The most important things in life are the things that are least important.
I could have gone a number of directions in my life. Growing up on the Hill, I could have opened a restaurant or a bakery. But the more time I spent in places like that, the less time I wanted to spend there.
I knew that if I wanted to play baseball, I was going to have to play baseball. My childhood friend, Joe Garagiola, also became a big-league ballplayer, as did my son, Dale. I think you'll find the similarities in our careers are quite different.
You're probably wondering, how does a kid from the Hill become a New York Yankee and get in the Hall of Fame? Well, let me tell you something, if it was easy nobody would do it. Nothing is impossible until you make it possible.
Of course, times were different. To be honest, I was born at an early age. Things are much more confiscated now. It seems like a nickel ain't worth a dime anymore. But let me tell you, if the world was perfect, it wouldn't be. Even Napoleon had his Watergate.
You'll make some wrong mistakes along the way, but only the wrong survive. Never put off until tomorrow what you can't do today. Denial isn't just a river in Europe.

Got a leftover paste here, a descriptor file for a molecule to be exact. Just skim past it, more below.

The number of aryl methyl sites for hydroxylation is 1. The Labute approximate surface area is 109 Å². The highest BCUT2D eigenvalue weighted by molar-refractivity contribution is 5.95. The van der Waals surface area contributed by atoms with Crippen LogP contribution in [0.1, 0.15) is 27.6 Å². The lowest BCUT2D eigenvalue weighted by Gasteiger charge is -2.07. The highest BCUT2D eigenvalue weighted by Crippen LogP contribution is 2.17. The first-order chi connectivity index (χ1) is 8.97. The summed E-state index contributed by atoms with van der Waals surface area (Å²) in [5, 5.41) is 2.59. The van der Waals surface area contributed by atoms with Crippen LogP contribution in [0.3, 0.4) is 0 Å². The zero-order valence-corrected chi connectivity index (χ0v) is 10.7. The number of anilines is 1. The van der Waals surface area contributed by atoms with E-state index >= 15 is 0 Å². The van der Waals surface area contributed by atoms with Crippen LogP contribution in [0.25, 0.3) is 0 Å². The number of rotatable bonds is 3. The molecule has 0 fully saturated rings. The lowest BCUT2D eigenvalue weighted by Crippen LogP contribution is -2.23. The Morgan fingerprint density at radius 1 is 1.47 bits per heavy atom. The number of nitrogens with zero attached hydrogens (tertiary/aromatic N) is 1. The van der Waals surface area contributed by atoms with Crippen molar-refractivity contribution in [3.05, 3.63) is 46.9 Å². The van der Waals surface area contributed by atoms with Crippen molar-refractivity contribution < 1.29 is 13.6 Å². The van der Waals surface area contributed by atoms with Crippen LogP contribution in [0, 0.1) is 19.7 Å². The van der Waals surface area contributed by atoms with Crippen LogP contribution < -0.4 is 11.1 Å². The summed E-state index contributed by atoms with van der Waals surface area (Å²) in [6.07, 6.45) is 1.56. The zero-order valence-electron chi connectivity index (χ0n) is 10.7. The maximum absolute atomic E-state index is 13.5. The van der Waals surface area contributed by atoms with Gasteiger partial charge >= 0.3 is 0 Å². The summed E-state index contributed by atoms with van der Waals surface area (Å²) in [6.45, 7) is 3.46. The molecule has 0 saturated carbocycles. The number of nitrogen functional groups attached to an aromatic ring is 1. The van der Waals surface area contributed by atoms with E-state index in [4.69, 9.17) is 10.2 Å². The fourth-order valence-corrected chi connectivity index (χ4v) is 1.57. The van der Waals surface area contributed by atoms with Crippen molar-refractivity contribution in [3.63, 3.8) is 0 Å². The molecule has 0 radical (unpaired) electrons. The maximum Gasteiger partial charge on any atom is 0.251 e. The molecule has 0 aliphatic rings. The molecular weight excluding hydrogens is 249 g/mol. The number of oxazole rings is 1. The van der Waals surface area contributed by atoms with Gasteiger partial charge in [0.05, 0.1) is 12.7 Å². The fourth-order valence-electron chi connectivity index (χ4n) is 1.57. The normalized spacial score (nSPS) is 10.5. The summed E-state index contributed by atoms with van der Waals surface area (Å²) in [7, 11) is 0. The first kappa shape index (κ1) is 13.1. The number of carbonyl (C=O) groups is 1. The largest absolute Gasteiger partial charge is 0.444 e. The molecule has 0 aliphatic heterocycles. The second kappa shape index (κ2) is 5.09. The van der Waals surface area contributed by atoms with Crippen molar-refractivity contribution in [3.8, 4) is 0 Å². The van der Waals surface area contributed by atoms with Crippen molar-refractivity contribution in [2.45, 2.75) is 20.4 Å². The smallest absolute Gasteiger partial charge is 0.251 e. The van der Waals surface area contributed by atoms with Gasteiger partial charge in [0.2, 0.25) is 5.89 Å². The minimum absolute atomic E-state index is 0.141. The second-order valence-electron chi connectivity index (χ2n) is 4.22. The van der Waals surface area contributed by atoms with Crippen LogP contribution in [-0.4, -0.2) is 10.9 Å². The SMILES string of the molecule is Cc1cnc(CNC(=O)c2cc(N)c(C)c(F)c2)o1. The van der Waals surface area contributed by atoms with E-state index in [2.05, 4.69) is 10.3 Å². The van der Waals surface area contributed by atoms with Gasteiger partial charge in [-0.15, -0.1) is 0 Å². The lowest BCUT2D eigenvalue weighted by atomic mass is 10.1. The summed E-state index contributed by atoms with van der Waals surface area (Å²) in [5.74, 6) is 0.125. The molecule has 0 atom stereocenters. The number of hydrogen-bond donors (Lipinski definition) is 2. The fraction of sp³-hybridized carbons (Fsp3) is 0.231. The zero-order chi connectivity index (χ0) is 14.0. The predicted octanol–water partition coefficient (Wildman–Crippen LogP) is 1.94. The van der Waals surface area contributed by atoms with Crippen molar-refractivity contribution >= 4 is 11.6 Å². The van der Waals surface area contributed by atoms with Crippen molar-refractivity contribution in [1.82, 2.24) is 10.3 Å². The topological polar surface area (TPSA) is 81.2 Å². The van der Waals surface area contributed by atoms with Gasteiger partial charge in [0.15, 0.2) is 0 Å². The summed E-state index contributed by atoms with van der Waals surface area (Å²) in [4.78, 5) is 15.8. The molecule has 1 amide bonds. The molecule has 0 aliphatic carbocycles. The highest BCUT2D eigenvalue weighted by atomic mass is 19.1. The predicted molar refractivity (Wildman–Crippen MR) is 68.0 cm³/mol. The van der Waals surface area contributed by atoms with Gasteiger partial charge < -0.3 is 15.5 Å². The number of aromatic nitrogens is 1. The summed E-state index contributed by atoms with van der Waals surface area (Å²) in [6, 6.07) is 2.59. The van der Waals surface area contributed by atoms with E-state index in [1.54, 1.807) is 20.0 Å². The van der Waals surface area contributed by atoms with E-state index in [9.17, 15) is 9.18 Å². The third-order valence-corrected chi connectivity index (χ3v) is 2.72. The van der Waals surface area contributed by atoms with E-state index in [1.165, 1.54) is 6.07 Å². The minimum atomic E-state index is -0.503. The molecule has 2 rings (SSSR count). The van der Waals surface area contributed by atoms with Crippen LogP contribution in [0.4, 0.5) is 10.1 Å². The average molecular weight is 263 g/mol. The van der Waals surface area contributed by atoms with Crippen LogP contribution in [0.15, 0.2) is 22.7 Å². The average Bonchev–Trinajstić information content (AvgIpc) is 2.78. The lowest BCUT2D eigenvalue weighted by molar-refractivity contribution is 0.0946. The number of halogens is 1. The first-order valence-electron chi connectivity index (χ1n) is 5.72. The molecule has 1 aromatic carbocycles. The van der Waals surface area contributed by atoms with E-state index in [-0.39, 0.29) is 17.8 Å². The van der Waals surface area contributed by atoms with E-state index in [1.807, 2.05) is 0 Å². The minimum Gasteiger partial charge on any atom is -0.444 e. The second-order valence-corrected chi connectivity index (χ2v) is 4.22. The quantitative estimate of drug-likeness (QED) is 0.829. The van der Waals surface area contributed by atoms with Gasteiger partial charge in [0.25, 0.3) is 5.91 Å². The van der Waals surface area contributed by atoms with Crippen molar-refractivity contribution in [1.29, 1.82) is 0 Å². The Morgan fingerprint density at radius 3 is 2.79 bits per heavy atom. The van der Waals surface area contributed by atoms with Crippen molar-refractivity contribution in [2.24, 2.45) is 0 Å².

Strive for success and remember you won't get what you want unless you want what you get. Some will choose a different path. If they don't want to come along, you can't stop them. Remember, none are so kind as those who will not see.
Keep the faith and follow the Commandments: Do not covet thy neighbor's wife, unless she has nothing else to wear. Treat others before you treat yourself. As Franklin Eleanor Roosevelt once said, ‘The only thing you have to fear is beer itself.'
Hold on to your integrity, ladies and gentlemen. It's the one thing you really need to have; if you don't have it, that's why you need it. Work hard to reach your goals, and if you can't reach them, use a ladder. There may come a day when you get hurt and have to miss work. Don't worry, it won't hurt to miss work.
Over the years, I have realized that baseball is really just a menopause for life. We all have limitations, but we also know limitation is the greatest form of flattery. Beauty is in the eyes of Jim Holder.
Half the lies you hear won't be true, and half the things you say, you won't ever say.
As parents you'll want to give your children all the things you didn't have. But don't buy them an encyclopedia, make them walk to school like you did. Teach them to have respect for others, especially the police. They are not here to create disorder, they are here to preserve it.
Throughout my career, I found good things always came in pairs of three. There will be times when you are an overwhelming underdog. Give 100 percent to everything you do, and when that's not enough, give everything you have left. ‘Winning isn't everything, but it's better than rheumatism.' I think Guy Lombardo said that.
Finally, dear graduates and friends, cherish this moment; it is a memory you will never forget. You have your entire future ahead of you.
Good luck and Bob's speed."